Rice said any parents who want a 100% virtual option would get it. Virtual learning will take place using the Canvas learning management system, which collaborates with Google Classroom, the i-Ready learning platform for elementary students and Edgenuity for secondary students. All students, pre-K through 12th grade, will have a Chromebook or other electronic device to use, as well as an internet hotspot if they need it.

“There will be some changes in the final outcome in what it will look like in the fall and when we present it to you in August,” Rice told the board, “although we can’t promise that things won’t change from August to September as well.”

Gordon said the division plans to post its health, instruction and overall return to school plans on its website. He said the school division would not bow to political pressure on how to reopen schools, but would focus on putting the health and safety of students and staff first.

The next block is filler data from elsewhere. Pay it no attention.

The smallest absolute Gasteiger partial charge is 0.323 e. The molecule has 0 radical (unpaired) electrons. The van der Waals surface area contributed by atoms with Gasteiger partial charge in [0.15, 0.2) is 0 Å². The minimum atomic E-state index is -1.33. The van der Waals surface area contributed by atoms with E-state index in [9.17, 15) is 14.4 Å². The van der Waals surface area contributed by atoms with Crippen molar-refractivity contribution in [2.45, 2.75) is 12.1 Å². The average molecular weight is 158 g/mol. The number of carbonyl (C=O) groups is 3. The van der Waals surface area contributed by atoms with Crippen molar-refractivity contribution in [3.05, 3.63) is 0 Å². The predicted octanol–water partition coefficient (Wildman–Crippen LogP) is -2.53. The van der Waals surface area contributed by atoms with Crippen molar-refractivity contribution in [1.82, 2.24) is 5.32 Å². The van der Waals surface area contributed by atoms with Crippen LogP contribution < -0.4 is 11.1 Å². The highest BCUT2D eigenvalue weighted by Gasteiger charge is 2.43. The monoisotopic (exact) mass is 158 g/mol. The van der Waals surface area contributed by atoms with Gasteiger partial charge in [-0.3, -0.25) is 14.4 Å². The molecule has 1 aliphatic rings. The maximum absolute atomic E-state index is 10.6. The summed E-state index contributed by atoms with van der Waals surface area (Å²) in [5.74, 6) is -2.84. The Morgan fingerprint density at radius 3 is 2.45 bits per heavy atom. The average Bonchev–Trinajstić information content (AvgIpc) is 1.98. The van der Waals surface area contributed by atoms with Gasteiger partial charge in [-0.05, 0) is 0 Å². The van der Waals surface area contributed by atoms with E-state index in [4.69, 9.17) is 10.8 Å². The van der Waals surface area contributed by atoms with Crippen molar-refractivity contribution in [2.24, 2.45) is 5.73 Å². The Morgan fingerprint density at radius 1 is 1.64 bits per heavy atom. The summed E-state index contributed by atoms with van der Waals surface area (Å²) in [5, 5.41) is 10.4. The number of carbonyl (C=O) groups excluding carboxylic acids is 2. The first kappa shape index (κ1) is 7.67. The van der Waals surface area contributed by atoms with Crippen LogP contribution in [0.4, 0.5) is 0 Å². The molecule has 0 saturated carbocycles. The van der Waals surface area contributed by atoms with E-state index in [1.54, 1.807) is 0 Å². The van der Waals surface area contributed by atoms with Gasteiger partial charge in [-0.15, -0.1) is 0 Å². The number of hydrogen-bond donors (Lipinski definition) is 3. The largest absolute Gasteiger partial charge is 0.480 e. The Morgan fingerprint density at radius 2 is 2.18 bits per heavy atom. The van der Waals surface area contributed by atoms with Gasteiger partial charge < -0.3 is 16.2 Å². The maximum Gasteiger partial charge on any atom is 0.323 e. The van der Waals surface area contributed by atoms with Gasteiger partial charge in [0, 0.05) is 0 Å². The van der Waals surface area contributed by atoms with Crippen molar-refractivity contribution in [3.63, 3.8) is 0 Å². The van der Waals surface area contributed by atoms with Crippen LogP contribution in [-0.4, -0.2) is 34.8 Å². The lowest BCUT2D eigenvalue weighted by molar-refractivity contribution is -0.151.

“We are not going to put our school community at risk due to what is convenient,” Gordon said. “Suffolk Public Schools will follow (Centers for Disease Control and Prevention) guidelines.”

He said the division is working closely with its health partners to formulate a plan to keep students and staff safe and help prevent the spread of COVID-19.

“We fully agree that we all want our students to be back in school every day,” Gordon said. “But we need to prepare ourselves for a different reality if need be.”

Regardless of what phase Virginia is under when schools are scheduled to resume instruction Sept. 8, social distancing measures along with limited class sizes, cleaning and disinfecting measures will still be in place if students are in school buildings at all.

Rice acknowledged in her presentation that nothing short of having students resume attending school in person five days per week would be ideal. She and Gordon said plans were fluid and subject to change.

She highlighted that the division would not be using Edgenuity as its primary learning platform, acknowledging issues with the platform used by secondary students. She said it would be a supplemental tool in this fall’s plan. However, she said a bigger problem highlighted is inconsistent teacher and staff engagement with students.